Kansas Gov. Sam Brownback (R) in January proposed a tax cut he said would give the state a “fairer, flatter, simpler” tax code, even though it raised taxes on the poor to help pay for a massive tax cut for the top one percent of state residents. Tuesday, Brownback signed an even bigger package into law, even as the state Senate’s top Republican and a host of other conservative lawmakers urged him not to.
The new package, largely backed by Tea Party-affiliated state legislators, abandoned some of Brownback’s proposals that would have hit the poor the hardest, though some still remain. But it will force lawmakers to make even deeper cuts to education and other programs to make up a growing budget gap, the Wall Street Journal reports:
The tax plan, which was the subject of weeks of intense debate and political maneuvering in the legislature, will reduce the top individual state income-tax rate to 4.9% from 6.45% in 2013. It also will eliminate income taxes on non-wage income for about 191,000 small businesses.
The plan likely would require additional cuts in spending on education and social services to cover a reduction in annual tax revenue projected by the Kansas Legislative Research Department to exceed $800 million by 2014, or 12.8% of projected state revenues.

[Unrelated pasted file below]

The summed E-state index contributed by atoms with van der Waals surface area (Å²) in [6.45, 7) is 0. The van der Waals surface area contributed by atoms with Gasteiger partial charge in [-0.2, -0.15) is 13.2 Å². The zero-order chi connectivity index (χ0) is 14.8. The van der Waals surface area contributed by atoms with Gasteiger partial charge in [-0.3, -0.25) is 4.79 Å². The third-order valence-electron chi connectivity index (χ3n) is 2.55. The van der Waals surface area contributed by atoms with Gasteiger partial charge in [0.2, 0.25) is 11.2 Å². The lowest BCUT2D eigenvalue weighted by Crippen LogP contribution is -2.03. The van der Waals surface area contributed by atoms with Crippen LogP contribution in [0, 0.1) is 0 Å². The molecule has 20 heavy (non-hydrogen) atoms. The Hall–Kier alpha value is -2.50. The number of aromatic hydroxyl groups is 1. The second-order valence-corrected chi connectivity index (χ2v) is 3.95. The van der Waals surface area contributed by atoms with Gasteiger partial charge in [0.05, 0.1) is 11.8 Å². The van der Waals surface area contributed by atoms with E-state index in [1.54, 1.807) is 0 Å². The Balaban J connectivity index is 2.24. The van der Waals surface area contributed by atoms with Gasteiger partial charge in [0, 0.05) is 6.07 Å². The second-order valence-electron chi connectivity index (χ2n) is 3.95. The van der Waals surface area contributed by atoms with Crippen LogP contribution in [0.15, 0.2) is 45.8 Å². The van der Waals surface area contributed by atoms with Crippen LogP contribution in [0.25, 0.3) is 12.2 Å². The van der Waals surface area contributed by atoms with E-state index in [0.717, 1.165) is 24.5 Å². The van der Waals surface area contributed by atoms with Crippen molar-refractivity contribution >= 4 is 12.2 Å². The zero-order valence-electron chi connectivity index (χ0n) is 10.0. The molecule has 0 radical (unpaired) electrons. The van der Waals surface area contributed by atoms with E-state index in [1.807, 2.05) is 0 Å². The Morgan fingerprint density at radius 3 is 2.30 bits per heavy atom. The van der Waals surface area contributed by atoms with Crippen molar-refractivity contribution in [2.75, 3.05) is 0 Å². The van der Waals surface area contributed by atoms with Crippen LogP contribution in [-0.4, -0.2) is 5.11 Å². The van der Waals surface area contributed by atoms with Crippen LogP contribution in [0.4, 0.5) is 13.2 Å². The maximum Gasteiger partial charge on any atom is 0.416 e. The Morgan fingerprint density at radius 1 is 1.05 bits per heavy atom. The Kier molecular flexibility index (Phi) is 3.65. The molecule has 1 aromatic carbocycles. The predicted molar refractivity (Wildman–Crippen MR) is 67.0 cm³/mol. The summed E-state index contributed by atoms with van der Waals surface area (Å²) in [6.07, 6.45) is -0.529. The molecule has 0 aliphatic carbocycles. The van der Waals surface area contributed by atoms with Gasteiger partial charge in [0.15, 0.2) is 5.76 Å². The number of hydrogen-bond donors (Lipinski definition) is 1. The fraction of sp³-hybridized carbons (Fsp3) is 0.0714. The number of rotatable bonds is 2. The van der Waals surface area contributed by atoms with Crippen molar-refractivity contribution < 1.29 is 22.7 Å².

“It is not good public policy,” state Sen. Steve Morris (R), the president of the state Senate, said of the legislation. Other Republicans agreed, including a group of 50 former Kansas Republican lawmakers who attempted to persuade Brownback to veto the bill. “I think Kansas taxpayers need to be asking where the governor would make these cuts,” said Rochelle Chronister, who formerly served as a state representative and as the president of the state GOP, said earlier this month.
Kansas’ tax code is already regressive, as the poorest 20 percent of Kansans paying more than 9 percent of their income in taxes, while the richest 1 percent pay less than 6 percent of theirs. Now, it is even more regressive, and on top of that, poor and middle class Kansans will have to deal with spending cuts that hit social programs on which they depend.